AI Implementation Continues
With the COVID-19 pandemic as a backdrop, the survey responses point to an industry that remains steadfast in its approach to implementing AI: 85% of health care leaders say they have an AI strategy and 48% have implemented it, continuing the upward trend from last year’s results where 83% had an AI strategy and 44% had implemented it. Overall, 98% of health care organizations either have a strategy or are planning one.
Easing Administrative Burdens, Focusing on Care
Nearly 3 in 4 health care leaders (72%) said they trust AI to support nonclinical, administrative processes that take away time clinicians could be spending with patients and delivering care. This is unchanged from the 71% who said they trust AI to support administrative tasks in 2020.
This year’s survey respondents also said they are excited about the potential for AI in improving patient outcomes in multiple ways, indicating the top three below:
- Virtual patient care (41%)
- Diagnosis and predicting outcomes (40%)
- Medical image interpretation (36%)
In addition, health care leaders continue to be optimistic that AI technology will create work opportunities (55%) rather than reduce them (45%). This is similar to last year and up from 52% in 2019.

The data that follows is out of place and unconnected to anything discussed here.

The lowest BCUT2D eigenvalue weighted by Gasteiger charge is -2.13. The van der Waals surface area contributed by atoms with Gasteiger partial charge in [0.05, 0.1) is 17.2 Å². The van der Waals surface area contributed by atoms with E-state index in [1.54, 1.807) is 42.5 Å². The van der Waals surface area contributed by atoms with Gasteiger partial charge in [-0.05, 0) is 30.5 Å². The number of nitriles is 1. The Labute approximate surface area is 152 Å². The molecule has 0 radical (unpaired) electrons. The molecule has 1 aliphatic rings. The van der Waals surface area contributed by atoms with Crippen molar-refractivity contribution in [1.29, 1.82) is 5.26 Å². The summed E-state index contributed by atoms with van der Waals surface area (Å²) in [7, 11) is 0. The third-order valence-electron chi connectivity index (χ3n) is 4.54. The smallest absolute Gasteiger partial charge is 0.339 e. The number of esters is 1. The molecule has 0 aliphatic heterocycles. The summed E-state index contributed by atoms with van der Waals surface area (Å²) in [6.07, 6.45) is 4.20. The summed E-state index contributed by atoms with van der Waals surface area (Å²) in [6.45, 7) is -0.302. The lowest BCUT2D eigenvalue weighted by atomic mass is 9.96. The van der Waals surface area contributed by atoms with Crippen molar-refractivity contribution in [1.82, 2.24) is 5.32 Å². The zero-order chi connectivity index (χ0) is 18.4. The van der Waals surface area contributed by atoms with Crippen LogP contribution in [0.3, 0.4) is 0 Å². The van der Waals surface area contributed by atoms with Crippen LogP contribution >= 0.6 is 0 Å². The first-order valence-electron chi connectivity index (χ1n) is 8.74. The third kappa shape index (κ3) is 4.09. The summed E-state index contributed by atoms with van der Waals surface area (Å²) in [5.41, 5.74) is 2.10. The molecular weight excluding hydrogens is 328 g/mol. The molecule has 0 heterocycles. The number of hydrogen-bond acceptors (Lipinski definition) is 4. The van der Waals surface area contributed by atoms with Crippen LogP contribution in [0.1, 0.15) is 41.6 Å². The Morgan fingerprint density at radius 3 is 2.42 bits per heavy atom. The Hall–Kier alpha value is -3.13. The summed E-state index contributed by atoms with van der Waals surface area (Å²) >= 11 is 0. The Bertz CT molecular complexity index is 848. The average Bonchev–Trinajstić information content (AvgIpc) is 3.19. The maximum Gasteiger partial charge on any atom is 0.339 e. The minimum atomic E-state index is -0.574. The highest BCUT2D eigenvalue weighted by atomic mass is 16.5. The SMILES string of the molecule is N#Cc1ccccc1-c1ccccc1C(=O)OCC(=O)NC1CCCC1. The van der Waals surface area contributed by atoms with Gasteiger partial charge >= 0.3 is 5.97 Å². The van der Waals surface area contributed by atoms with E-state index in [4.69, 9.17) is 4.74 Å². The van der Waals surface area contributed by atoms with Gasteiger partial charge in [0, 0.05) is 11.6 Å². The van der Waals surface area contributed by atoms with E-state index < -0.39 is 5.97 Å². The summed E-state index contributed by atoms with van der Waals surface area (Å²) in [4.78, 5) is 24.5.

“The responsible use of AI continues to provide important opportunities for health care leaders to streamline administrative processes and provide more effective patient care with enhanced experiences for both patients and providers,” said Steve Griffiths, senior vice president, data and analytics, Optum Labs, the research and development arm of UnitedHealth Group. “These leaders are not just users of AI, but they have an opportunity to be looked to as role models across industries in
their commitment to using AI responsibly.”
To learn more about the fourth annual Optum Survey on Artificial Intelligence (AI) in Health Care download the Special Report today.